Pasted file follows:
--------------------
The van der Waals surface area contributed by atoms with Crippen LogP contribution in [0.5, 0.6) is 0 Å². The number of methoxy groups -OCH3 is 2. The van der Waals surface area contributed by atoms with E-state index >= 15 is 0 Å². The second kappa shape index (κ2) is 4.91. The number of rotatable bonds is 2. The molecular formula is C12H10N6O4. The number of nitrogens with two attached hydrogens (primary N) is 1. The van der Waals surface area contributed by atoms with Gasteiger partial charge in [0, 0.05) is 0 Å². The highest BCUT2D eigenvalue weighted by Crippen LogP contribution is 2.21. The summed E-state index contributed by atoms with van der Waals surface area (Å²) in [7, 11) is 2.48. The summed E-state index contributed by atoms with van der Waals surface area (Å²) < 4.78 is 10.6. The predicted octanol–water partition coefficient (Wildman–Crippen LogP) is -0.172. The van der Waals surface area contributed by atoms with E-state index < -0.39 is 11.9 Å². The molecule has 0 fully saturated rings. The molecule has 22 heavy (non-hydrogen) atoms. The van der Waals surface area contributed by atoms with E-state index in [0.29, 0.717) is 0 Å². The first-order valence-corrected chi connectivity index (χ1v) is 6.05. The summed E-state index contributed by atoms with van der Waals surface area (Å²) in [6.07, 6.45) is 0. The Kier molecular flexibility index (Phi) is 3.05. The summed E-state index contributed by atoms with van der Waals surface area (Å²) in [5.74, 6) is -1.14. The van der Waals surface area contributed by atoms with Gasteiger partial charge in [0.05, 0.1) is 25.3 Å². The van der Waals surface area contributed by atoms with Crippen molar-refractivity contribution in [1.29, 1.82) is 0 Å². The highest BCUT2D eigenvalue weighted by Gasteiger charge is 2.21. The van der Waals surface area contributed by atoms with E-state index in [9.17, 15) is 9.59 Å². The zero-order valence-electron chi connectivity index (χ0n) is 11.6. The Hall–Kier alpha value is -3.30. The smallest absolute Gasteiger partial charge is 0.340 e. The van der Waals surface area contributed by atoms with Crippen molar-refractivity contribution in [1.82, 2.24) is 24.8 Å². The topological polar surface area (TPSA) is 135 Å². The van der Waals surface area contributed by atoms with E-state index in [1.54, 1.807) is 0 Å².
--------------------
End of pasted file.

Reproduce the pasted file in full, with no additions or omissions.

The van der Waals surface area contributed by atoms with Crippen LogP contribution in [0.5, 0.6) is 0 Å². The number of methoxy groups -OCH3 is 2. The van der Waals surface area contributed by atoms with E-state index >= 15 is 0 Å². The second kappa shape index (κ2) is 4.91. The number of rotatable bonds is 2. The molecular formula is C12H10N6O4. The number of nitrogens with two attached hydrogens (primary N) is 1. The van der Waals surface area contributed by atoms with Gasteiger partial charge in [0, 0.05) is 0 Å². The highest BCUT2D eigenvalue weighted by Crippen LogP contribution is 2.21. The summed E-state index contributed by atoms with van der Waals surface area (Å²) in [7, 11) is 2.48. The summed E-state index contributed by atoms with van der Waals surface area (Å²) < 4.78 is 10.6. The predicted octanol–water partition coefficient (Wildman–Crippen LogP) is -0.172. The van der Waals surface area contributed by atoms with E-state index < -0.39 is 11.9 Å². The molecule has 0 fully saturated rings. The molecule has 22 heavy (non-hydrogen) atoms. The van der Waals surface area contributed by atoms with E-state index in [0.29, 0.717) is 0 Å². The first-order valence-corrected chi connectivity index (χ1v) is 6.05. The summed E-state index contributed by atoms with van der Waals surface area (Å²) in [6.07, 6.45) is 0. The Kier molecular flexibility index (Phi) is 3.05. The summed E-state index contributed by atoms with van der Waals surface area (Å²) in [5.74, 6) is -1.14. The van der Waals surface area contributed by atoms with Gasteiger partial charge in [0.05, 0.1) is 25.3 Å². The van der Waals surface area contributed by atoms with Crippen molar-refractivity contribution in [1.29, 1.82) is 0 Å². The highest BCUT2D eigenvalue weighted by Gasteiger charge is 2.21. The van der Waals surface area contributed by atoms with E-state index in [9.17, 15) is 9.59 Å². The zero-order valence-electron chi connectivity index (χ0n) is 11.6. The Hall–Kier alpha value is -3.30. The smallest absolute Gasteiger partial charge is 0.340 e. The van der Waals surface area contributed by atoms with Crippen molar-refractivity contribution in [1.82, 2.24) is 24.8 Å². The topological polar surface area (TPSA) is 135 Å². The van der Waals surface area contributed by atoms with E-state index in [1.54, 1.807) is 0 Å².